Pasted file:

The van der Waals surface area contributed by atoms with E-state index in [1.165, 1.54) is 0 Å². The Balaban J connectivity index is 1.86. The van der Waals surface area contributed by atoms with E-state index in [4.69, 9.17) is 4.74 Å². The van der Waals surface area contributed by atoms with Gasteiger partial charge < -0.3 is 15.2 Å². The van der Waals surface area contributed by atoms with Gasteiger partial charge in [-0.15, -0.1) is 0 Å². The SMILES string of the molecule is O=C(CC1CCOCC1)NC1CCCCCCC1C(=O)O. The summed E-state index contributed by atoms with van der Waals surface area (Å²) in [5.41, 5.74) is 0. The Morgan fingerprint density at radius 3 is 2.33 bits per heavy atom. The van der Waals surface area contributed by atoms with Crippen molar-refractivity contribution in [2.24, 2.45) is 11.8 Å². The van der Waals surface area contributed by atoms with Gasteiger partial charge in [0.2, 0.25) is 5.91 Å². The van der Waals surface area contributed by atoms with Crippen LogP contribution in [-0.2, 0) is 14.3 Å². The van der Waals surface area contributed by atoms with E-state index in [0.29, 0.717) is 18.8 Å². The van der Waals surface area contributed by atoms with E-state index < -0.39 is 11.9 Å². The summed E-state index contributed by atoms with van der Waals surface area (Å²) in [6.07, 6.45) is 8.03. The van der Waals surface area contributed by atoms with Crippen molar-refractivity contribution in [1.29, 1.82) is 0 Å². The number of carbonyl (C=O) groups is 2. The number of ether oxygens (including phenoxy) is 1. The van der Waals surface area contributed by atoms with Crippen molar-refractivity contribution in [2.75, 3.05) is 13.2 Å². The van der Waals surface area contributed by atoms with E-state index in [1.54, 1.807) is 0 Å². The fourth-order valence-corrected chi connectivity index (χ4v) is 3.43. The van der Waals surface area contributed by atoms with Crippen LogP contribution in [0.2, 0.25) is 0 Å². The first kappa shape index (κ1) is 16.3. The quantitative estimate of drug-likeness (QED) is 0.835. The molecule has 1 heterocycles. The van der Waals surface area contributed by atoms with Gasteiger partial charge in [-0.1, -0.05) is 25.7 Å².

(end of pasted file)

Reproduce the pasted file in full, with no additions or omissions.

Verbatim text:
The van der Waals surface area contributed by atoms with E-state index in [1.165, 1.54) is 0 Å². The Balaban J connectivity index is 1.86. The van der Waals surface area contributed by atoms with E-state index in [4.69, 9.17) is 4.74 Å². The van der Waals surface area contributed by atoms with Gasteiger partial charge < -0.3 is 15.2 Å². The van der Waals surface area contributed by atoms with Gasteiger partial charge in [-0.15, -0.1) is 0 Å². The SMILES string of the molecule is O=C(CC1CCOCC1)NC1CCCCCCC1C(=O)O. The summed E-state index contributed by atoms with van der Waals surface area (Å²) in [5.41, 5.74) is 0. The Morgan fingerprint density at radius 3 is 2.33 bits per heavy atom. The van der Waals surface area contributed by atoms with Crippen molar-refractivity contribution in [2.24, 2.45) is 11.8 Å². The van der Waals surface area contributed by atoms with Gasteiger partial charge in [0.2, 0.25) is 5.91 Å². The van der Waals surface area contributed by atoms with Crippen LogP contribution in [-0.2, 0) is 14.3 Å². The van der Waals surface area contributed by atoms with E-state index in [0.29, 0.717) is 18.8 Å². The van der Waals surface area contributed by atoms with E-state index < -0.39 is 11.9 Å². The summed E-state index contributed by atoms with van der Waals surface area (Å²) in [6.07, 6.45) is 8.03. The van der Waals surface area contributed by atoms with Crippen molar-refractivity contribution in [1.29, 1.82) is 0 Å². The number of carbonyl (C=O) groups is 2. The number of ether oxygens (including phenoxy) is 1. The van der Waals surface area contributed by atoms with Crippen molar-refractivity contribution in [2.75, 3.05) is 13.2 Å². The van der Waals surface area contributed by atoms with E-state index in [1.54, 1.807) is 0 Å². The fourth-order valence-corrected chi connectivity index (χ4v) is 3.43. The van der Waals surface area contributed by atoms with Crippen LogP contribution in [0.2, 0.25) is 0 Å². The first kappa shape index (κ1) is 16.3. The quantitative estimate of drug-likeness (QED) is 0.835. The molecule has 1 heterocycles. The van der Waals surface area contributed by atoms with Gasteiger partial charge in [-0.1, -0.05) is 25.7 Å².